Traditional and innovative summer pruning techniques for vineyard management

A. Palliotti, Stefano Poni

Risultato della ricerca: Contributo in rivistaArticolo in rivista

3 Citazioni (Scopus)


This review paper highlights physiological and vine performance effects of widely adopted summer pruning operations such as leaf removal, shoot trimming and positioning and cluster thinning. Leaf removal is addressed either under its traditional configuration, i.e. removing in dense canopies some or all leaves around clusters usually pre-veraison to improve fruit microclimate and facilitate spraying and early (pre-flowering) defoliation primarily aimed at inducing looser clusters via a concurrent reduction of fruit-set and berry size. Time consuming and still non mechanisable cluster thinning is evaluated primarily in terms of response variability vs. season and intensity with emphasis on lack of significant reduction of final yield per vine in thinned treatments when large crop compensation occurs. Variability of expected final grape composition improvements in thinned vines is also discussed based on the actual vine balance when the operation is performed. Although fully mechanisable, shoot trimming is still a debated choice in terms of timing and severity. While severe (i.e. fewer than six or seven main leaves retained) and late (i.e. several weeks after bloom) cuts should possibly be avoided, the effects of shoot trimming on final grape composition is discussed as a function of seasonal changes in leaf area development, demography, fraction of lateral leaves from the total and leaf to fruit ratio. It is indicated that, for vertically shoot-positioned trellises, if the support trellising is correctly designed and vine vigour is balanced, timing and severity of trimming are dictated by the vine 'itself' rather than by grower choices. Overall, this review underscores the importance of leading the vineyard to a 'natural' control of vegetative growth, which would minimise the need for an extensive use of summer pruning. In other words, such vineyard operations should be viewed not just as something the growers "have to do", instead as specific tools used to achieve targeted final grape composition.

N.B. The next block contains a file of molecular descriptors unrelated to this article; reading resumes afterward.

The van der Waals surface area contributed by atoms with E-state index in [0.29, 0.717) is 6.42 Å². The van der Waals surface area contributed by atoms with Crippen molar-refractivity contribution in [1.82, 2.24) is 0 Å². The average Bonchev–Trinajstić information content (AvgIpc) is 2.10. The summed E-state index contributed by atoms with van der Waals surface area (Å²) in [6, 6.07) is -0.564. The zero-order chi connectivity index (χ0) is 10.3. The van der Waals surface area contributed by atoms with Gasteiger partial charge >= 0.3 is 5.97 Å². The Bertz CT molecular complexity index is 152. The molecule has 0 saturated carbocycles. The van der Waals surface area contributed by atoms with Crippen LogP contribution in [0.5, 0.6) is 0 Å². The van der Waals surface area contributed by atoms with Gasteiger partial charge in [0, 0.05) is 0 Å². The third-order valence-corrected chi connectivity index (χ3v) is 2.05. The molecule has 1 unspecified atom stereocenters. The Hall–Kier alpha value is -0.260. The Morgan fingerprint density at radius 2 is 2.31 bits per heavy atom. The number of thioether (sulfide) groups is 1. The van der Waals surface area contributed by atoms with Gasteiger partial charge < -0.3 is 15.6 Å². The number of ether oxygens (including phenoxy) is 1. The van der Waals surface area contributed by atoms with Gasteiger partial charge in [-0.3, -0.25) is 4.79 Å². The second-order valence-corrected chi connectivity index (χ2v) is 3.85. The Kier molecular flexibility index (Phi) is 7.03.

Lingua originaleEnglish
pagine (da-a)151-163
Numero di pagine13
RivistaAdvances in Horticultural Science
Stato di pubblicazionePubblicato - 2011


  • Cluster thinning
  • Grape composition
  • Leaf removal
  • Shoot hedging
  • Shoot thinning
  • Vegetative growth


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